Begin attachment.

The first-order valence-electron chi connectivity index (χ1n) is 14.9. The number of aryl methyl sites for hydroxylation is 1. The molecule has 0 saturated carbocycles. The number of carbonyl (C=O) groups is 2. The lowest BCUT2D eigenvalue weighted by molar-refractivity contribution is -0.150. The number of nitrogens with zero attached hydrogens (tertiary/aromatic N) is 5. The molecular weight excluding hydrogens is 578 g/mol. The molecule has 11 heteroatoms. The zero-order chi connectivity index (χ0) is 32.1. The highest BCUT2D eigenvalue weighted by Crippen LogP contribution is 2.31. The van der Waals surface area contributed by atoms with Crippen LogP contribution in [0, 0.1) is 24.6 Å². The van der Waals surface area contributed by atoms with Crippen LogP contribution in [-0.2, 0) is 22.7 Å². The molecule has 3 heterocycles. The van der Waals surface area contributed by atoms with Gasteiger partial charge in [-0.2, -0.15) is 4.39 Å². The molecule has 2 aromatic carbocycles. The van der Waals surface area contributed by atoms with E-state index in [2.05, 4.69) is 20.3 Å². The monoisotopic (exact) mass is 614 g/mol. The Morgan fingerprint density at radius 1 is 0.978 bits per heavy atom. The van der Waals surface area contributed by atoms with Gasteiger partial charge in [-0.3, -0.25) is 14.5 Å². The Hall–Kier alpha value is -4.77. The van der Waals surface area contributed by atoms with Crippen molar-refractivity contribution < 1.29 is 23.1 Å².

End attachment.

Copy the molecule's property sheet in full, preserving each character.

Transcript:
The first-order valence-electron chi connectivity index (χ1n) is 14.9. The number of aryl methyl sites for hydroxylation is 1. The molecule has 0 saturated carbocycles. The number of carbonyl (C=O) groups is 2. The lowest BCUT2D eigenvalue weighted by molar-refractivity contribution is -0.150. The number of nitrogens with zero attached hydrogens (tertiary/aromatic N) is 5. The molecular weight excluding hydrogens is 578 g/mol. The molecule has 11 heteroatoms. The zero-order chi connectivity index (χ0) is 32.1. The highest BCUT2D eigenvalue weighted by Crippen LogP contribution is 2.31. The van der Waals surface area contributed by atoms with Crippen LogP contribution in [0, 0.1) is 24.6 Å². The van der Waals surface area contributed by atoms with Crippen LogP contribution in [-0.2, 0) is 22.7 Å². The molecule has 3 heterocycles. The van der Waals surface area contributed by atoms with Gasteiger partial charge in [-0.2, -0.15) is 4.39 Å². The molecule has 2 aromatic carbocycles. The van der Waals surface area contributed by atoms with E-state index in [2.05, 4.69) is 20.3 Å². The monoisotopic (exact) mass is 614 g/mol. The Morgan fingerprint density at radius 1 is 0.978 bits per heavy atom. The van der Waals surface area contributed by atoms with Gasteiger partial charge in [-0.3, -0.25) is 14.5 Å². The Hall–Kier alpha value is -4.77. The van der Waals surface area contributed by atoms with Crippen molar-refractivity contribution < 1.29 is 23.1 Å².